Here’s the thing for me. About those scenes with Merle and “John.”
At the start, I couldn’t help but feel a little annoyed that Clint wasn’t asking different questions. Travis clearly had the same thoughts I did–tactically, Merle was playing it poorly. He gave more information than he needed and asked vague questions that didn’t yield practical intel on how to fight the Hunger.
If it had been Taako, he’d have asked clever questions and been focused on getting info out of the Hunger, on besting it. If it had been Magnus, he would have straight up asked, “how do we kill you” and likely learned at least something from that. But this wasn’t Taako’s or Magnus’s role to play.
Merle was approaching parley the way it was meant to be approached. Not as a warrior looking for a way to kill the Hunger, but as a diplomat trying to understand it. He approached it with an open mind. To the point where he was eventually able to ask “are you my friend?”
He asked that of this nightmare entity, this thing that’s caused so much death and suffering–that’s killed him dozens of times. Maybe he’s just that able to open his heart. Or maybe despite the religious ideals he tries to project as a cleric, he’s someone who–whether the person in question is a human, or a god, or a sinister consuming force—just wants people to like him.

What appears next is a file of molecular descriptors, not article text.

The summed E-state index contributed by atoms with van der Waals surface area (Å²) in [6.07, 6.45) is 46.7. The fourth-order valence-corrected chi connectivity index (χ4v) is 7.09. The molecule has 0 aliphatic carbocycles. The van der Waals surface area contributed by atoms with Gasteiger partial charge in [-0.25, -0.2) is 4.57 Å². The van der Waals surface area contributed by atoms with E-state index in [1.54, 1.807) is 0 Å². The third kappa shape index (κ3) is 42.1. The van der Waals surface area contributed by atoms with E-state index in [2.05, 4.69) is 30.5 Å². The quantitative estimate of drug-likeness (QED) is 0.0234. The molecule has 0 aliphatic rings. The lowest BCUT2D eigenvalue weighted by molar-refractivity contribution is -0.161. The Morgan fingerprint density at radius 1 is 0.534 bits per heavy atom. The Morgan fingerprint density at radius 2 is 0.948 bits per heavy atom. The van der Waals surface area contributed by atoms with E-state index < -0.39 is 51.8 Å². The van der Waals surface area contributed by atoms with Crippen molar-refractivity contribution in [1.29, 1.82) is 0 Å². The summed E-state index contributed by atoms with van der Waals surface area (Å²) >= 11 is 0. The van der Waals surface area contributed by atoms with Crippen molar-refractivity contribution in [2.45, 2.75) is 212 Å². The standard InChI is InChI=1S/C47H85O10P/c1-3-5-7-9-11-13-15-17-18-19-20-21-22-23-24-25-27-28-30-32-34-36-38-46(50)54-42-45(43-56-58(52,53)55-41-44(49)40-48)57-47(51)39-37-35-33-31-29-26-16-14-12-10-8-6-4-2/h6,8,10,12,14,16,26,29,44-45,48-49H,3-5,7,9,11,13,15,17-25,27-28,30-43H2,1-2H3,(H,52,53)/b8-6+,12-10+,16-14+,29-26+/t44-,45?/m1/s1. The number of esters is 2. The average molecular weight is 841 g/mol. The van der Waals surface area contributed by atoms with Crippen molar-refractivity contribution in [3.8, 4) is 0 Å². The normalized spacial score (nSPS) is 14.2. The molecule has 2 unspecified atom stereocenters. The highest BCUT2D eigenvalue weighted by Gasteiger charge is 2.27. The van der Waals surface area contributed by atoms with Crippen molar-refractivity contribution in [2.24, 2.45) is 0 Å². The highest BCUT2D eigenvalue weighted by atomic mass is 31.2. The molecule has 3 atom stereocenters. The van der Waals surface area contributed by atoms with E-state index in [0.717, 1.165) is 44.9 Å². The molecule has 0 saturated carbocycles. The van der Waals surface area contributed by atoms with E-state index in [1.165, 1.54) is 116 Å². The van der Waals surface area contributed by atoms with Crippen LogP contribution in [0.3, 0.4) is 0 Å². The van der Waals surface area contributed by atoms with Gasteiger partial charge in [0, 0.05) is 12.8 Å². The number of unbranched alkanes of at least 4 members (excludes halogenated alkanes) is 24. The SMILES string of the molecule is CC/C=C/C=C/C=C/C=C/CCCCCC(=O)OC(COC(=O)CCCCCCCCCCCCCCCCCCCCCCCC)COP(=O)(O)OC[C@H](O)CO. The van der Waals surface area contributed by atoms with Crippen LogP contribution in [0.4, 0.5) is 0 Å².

Whatever the reason, he was able to look at the Hunger and try to reason with it. To talk to it earnestly about the value of life, and hope.
It didn’t listen. And when it didn’t listen, I actually believe Merle was disappointed. That for a moment he had hoped the Hunger could be better. Instead, he told the Hunger off, and said he didn’t want to see him anymore.
And the Hunger is sad. For the first time in who even can guess how long, the Hunger feels sorrow, and regret. Because for a moment he had a friend, and then he lost that friend. Because of his own actions.
Merle didn’t learn how to kill the Hunger, he didn’t learn any information that could help them slow it down or get to the Light of Creation faster. But what he did hurt it more than any weapon ever could.